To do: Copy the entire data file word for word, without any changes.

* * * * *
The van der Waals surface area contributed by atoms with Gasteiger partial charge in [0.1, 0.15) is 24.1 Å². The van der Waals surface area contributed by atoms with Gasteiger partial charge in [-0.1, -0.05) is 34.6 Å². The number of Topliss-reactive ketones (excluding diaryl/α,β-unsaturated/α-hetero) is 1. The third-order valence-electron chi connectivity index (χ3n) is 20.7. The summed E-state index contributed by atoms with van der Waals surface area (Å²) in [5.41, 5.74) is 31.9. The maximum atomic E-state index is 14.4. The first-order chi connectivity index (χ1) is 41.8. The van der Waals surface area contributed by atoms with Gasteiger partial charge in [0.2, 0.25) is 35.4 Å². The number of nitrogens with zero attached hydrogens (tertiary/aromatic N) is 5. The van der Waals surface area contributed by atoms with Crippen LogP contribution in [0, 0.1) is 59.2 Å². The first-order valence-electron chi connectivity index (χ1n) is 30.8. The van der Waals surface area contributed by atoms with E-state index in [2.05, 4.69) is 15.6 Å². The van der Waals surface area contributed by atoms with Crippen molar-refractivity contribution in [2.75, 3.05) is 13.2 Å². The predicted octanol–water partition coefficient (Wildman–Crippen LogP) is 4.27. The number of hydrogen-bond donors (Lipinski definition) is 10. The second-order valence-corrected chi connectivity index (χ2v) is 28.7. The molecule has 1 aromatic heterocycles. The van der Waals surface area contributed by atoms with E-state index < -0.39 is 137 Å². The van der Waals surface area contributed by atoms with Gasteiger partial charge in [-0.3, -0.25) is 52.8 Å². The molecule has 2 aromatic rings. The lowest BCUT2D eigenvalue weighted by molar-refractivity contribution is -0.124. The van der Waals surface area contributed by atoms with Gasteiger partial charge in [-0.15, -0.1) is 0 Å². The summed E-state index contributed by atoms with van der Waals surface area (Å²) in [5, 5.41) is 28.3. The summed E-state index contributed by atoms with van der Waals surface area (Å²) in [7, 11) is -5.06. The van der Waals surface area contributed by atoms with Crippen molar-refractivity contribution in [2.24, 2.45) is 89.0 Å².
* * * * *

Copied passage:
The van der Waals surface area contributed by atoms with Gasteiger partial charge in [0.1, 0.15) is 24.1 Å². The van der Waals surface area contributed by atoms with Gasteiger partial charge in [-0.1, -0.05) is 34.6 Å². The number of Topliss-reactive ketones (excluding diaryl/α,β-unsaturated/α-hetero) is 1. The third-order valence-electron chi connectivity index (χ3n) is 20.7. The summed E-state index contributed by atoms with van der Waals surface area (Å²) in [5.41, 5.74) is 31.9. The maximum atomic E-state index is 14.4. The first-order chi connectivity index (χ1) is 41.8. The van der Waals surface area contributed by atoms with Gasteiger partial charge in [0.2, 0.25) is 35.4 Å². The number of nitrogens with zero attached hydrogens (tertiary/aromatic N) is 5. The van der Waals surface area contributed by atoms with Crippen LogP contribution in [0, 0.1) is 59.2 Å². The first-order valence-electron chi connectivity index (χ1n) is 30.8. The van der Waals surface area contributed by atoms with E-state index in [2.05, 4.69) is 15.6 Å². The van der Waals surface area contributed by atoms with Crippen molar-refractivity contribution in [2.75, 3.05) is 13.2 Å². The predicted octanol–water partition coefficient (Wildman–Crippen LogP) is 4.27. The number of hydrogen-bond donors (Lipinski definition) is 10. The second-order valence-corrected chi connectivity index (χ2v) is 28.7. The molecule has 1 aromatic heterocycles. The van der Waals surface area contributed by atoms with E-state index < -0.39 is 137 Å². The van der Waals surface area contributed by atoms with Gasteiger partial charge in [-0.3, -0.25) is 52.8 Å². The molecule has 2 aromatic rings. The lowest BCUT2D eigenvalue weighted by molar-refractivity contribution is -0.124. The van der Waals surface area contributed by atoms with Gasteiger partial charge in [-0.15, -0.1) is 0 Å². The summed E-state index contributed by atoms with van der Waals surface area (Å²) in [5, 5.41) is 28.3. The summed E-state index contributed by atoms with van der Waals surface area (Å²) in [7, 11) is -5.06. The van der Waals surface area contributed by atoms with Crippen molar-refractivity contribution in [2.24, 2.45) is 89.0 Å².